6.
(computing) the set form in which data must be presented for handling by a particular computer configuration, esp in the transmission of information between different computer systems
Word Origin
C16: from Medieval Latin prōtocollum, from Late Greek prōtokollon sheet glued to the front of a manuscript, from proto- + kolla glue
Collins English Dictionary - Complete & Unabridged 2012 Digital Edition
© William Collins Sons & Co. Ltd. 1979, 1986 © HarperCollins
Publishers 1998, 2000, 2003, 2005, 2006, 2007, 2009, 2012
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Word Origin and History for protocols

protocol

n.

1540s, as prothogall "draft of a document," from Middle French prothocole (c.1200, Modern French protocole), from Medieval Latin protocollum "draft," literally "the first sheet of a volume" (on which contents and errata were written), from Greek protokollon "first sheet glued onto a manuscript," from protos "first" (see proto-) + kolla "glue."

Sense developed in Medieval Latin and French from "official account" to "official record of a transaction," to "diplomatic document," and finally, in French, to "formula of diplomatic etiquette." Meaning "diplomatic rules of etiquette" in English first recorded 1896, from French; general sense of "conventional proper conduct" is from 1952. "Protocols of the (Learned) Elders of Zion," Russian anti-Semitic forgery purporting to reveal Jewish plan for world domination, first published in English 1920 under title "The Jewish Peril."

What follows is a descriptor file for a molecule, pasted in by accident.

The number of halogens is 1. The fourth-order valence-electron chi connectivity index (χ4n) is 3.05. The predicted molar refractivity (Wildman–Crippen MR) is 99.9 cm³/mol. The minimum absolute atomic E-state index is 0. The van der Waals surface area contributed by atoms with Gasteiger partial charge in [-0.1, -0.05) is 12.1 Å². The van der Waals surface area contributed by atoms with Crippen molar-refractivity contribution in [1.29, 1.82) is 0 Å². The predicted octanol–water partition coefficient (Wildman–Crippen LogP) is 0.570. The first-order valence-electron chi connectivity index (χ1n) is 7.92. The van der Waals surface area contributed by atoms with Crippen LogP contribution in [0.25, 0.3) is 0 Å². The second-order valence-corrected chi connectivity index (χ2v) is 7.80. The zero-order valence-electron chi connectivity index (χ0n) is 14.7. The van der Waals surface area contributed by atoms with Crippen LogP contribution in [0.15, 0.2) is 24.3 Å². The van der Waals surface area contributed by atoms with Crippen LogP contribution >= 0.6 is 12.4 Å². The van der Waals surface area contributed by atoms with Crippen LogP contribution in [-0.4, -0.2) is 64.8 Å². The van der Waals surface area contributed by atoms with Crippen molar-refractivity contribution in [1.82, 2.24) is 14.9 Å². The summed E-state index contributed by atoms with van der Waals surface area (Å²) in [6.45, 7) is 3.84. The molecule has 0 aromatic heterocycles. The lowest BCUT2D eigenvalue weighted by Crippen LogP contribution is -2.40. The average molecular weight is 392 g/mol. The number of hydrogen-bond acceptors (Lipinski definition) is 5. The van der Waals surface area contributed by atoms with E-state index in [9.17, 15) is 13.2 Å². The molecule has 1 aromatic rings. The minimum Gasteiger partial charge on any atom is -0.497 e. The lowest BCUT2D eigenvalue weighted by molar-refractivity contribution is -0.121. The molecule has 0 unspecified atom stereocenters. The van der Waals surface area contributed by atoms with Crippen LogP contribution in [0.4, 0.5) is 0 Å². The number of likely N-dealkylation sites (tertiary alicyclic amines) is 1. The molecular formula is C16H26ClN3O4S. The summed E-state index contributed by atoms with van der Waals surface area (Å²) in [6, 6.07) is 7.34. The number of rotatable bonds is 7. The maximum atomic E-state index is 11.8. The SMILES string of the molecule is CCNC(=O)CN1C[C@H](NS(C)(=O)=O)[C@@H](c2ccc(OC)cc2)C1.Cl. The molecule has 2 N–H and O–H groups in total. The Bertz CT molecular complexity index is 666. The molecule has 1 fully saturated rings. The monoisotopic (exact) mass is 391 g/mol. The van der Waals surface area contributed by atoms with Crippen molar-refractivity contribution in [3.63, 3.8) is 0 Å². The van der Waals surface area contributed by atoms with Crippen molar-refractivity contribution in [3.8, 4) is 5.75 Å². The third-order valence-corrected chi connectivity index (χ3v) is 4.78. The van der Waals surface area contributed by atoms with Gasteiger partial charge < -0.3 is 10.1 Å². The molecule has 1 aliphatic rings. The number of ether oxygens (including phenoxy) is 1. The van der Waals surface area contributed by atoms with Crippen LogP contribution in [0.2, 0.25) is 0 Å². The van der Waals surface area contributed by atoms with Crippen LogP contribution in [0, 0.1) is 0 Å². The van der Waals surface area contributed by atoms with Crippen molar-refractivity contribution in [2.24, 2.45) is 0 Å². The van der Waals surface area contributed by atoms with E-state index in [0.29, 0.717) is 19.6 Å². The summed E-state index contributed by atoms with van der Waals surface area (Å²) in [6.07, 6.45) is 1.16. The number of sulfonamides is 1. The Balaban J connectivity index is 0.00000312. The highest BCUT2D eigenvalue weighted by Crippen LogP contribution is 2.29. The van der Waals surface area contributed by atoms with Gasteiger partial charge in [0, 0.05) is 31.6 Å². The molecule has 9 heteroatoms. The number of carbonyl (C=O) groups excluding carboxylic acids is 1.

Online Etymology Dictionary, © 2010 Douglas Harper
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protocols in Medicine

protocol pro·to·col (prō'tə-kôl', -kōl')
n.
The plan for a course of medical treatment or for a scientific experiment.

The American Heritage® Stedman's Medical Dictionary
Copyright © 2002, 2001, 1995 by Houghton Mifflin Company. Published by Houghton Mifflin Company.
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protocols in Science
protocol
  (prō'tə-kôl', -kōl')   
  1. The plan for a course of medical treatment or for a scientific experiment.

  2. A set of standardized procedures for transmitting or storing data, especially those used in regulating data transmission between computers or peripherals.


The American Heritage® Science Dictionary
Copyright © 2002. Published by Houghton Mifflin. All rights reserved.
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protocols in Culture

protocols definition


Agreed-upon standards and practices in technology (particularly information technology) that allow systems manufactured by many different companies to be compatible with each other and work within common larger systems. Protocols are established by industry trade groups, governments, or some combination thereof.

The American Heritage® New Dictionary of Cultural Literacy, Third Edition
Copyright © 2005 by Houghton Mifflin Company.
Published by Houghton Mifflin Company. All rights reserved.